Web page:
/had to stop reading GoT because of the constant mentioning of "moon blood" and "milk of the poppy".  It's on every other farking page.
 
2013-11-06 02:02:01 PM

jacjacatk: http://www.corestandards.org/assets/Appendix_A.pdf

Lexile measures are intended to gauge the difficulty of the vocabulary and sentence structure, ie how difficult it is to actually read the material.  By that measure, Twain, Steinbeck, and Hemingway are largely going to be easier to read than other works of literature.  The CC standards explicitly state that such a quantitative measures are insufficient by themselves for choosing appropriate reading materail for students in grade 6 and above.

But heaven forbid we shouldn't force children to read what we read when we were kids.  Making them read Huckleberry Finn, which many of them will have difficulty relating to, is clearly going to be better for their overall education than reading something more modern that might actually engage them and using that as a starting point to discuss the concepts of what makes good/bad literature.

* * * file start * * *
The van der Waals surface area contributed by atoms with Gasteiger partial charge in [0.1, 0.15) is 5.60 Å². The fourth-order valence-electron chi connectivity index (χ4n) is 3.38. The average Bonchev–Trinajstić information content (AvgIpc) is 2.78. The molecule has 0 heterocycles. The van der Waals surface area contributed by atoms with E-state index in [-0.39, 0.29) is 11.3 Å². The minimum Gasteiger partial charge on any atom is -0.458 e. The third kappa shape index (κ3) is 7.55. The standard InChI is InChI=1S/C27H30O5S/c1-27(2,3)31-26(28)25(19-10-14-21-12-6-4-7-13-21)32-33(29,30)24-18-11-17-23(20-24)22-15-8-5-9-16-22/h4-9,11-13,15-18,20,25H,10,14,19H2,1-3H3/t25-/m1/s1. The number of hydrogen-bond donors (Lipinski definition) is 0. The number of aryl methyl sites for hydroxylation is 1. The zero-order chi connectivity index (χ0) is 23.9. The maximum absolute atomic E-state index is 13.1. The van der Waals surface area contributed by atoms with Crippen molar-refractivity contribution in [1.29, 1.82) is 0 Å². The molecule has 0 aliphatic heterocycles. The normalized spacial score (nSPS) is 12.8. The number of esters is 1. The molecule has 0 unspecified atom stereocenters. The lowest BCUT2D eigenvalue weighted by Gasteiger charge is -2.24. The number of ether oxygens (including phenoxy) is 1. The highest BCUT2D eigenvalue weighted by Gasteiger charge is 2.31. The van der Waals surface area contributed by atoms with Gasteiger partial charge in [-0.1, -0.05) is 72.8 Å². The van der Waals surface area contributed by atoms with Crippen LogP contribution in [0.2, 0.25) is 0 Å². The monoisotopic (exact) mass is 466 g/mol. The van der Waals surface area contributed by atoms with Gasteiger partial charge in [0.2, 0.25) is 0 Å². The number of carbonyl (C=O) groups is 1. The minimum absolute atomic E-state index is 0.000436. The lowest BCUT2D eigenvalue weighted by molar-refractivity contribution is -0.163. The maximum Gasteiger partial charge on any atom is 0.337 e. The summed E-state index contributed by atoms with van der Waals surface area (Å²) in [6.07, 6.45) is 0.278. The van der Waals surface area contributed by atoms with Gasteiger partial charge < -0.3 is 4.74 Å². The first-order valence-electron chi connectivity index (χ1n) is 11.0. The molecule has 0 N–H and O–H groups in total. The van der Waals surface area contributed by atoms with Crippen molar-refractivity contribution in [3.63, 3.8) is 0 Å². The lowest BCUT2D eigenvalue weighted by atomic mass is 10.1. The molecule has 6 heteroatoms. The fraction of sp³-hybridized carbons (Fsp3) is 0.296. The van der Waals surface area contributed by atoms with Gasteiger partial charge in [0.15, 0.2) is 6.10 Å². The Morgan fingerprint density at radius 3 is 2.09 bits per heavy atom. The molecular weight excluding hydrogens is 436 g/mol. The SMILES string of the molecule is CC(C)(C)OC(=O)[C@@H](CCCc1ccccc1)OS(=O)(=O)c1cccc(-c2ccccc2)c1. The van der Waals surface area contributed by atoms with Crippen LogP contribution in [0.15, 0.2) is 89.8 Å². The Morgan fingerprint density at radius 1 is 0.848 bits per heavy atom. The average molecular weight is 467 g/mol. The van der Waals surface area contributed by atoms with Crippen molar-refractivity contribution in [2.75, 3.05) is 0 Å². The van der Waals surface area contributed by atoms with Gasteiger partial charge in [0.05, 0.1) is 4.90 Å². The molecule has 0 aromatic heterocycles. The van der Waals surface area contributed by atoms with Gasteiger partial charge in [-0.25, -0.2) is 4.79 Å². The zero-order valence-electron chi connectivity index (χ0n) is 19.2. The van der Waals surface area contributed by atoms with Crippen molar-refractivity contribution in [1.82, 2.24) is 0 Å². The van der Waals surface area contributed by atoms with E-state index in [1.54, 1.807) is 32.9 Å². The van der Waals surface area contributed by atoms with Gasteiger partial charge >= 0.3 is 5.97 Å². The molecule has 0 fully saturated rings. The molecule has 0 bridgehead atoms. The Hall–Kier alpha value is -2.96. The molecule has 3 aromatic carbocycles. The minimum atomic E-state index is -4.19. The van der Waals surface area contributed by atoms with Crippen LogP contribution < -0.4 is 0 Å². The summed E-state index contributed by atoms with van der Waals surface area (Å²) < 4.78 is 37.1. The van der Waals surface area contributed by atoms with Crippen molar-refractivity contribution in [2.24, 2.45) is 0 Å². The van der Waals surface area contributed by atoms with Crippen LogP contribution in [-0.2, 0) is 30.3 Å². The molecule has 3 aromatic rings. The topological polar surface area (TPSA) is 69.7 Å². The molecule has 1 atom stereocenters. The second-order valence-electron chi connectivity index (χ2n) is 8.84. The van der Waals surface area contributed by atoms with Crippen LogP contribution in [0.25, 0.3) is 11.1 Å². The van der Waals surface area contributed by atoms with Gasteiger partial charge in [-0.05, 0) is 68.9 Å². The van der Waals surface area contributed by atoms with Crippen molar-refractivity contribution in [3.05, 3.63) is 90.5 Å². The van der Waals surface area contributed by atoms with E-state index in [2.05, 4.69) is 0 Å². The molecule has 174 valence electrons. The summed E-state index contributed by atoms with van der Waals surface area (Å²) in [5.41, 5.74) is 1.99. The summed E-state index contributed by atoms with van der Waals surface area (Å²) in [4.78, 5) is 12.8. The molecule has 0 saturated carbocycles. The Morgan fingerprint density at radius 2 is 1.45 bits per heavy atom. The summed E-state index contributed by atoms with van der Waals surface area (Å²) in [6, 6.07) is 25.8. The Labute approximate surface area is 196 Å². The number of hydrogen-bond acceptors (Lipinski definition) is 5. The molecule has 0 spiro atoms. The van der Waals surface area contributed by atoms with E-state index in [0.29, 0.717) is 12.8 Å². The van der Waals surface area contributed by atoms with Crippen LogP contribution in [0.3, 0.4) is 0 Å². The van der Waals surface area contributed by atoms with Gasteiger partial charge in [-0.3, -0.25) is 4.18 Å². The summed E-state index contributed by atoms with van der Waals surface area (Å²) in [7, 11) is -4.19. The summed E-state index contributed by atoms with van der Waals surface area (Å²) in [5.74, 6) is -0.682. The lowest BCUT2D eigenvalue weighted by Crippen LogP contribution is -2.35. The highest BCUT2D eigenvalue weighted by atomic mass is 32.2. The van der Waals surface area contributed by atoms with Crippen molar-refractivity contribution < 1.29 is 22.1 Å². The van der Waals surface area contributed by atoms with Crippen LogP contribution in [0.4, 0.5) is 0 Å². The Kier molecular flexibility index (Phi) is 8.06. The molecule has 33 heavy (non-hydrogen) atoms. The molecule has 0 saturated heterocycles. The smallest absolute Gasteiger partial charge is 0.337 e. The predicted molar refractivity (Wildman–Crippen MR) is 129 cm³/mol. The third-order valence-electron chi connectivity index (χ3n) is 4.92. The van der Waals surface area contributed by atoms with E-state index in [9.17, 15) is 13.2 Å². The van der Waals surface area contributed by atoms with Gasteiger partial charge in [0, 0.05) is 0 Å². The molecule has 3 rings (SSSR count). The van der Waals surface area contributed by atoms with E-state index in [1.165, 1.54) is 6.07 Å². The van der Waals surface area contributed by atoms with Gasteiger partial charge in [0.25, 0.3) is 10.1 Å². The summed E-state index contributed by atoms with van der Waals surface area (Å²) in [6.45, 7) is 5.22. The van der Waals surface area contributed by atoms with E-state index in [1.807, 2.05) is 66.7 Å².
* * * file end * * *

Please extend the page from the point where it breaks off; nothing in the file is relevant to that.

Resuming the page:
Bad example. Huckleberry Finn was just as intensely read in my Mississippi high school as The Colour Purple the year that movie was released.
 
d23 [TotalFark]
2013-11-06 02:02:23 PM

Slutter McGee: And the reason kids don't relate to Huck Finn is only because idiot parents have never shown their children the meaning of the word "outdoors", "responsibility", or "independence."


Huck Finn is a great way to see how shallow the parents are.  Shallow parents will get angry because of the use of the n word.  Knowledgeable parents will know that Jim is the smartest person in the novel and that the book is about as far from racist you can get.
 
2013-11-06 02:02:45 PM
I read Tom Sawyer recently and I'm going to go ahead and assume it's comparably complex as Huckleberry Finn:
The writing style is intentionally simplified in order to mimic the thought process and worldview of a largely uneducated teenage boy (though largely with corrected grammar).  It shouldn't be complex enough to be challenging to a 9th grader.  In fact, by then the concepts and themes of Tom Sawyer should be immature to them.  The book is far better suited to a 6th or 7th grader (similar ages to the characters) and even then would require a history lesson to appreciate.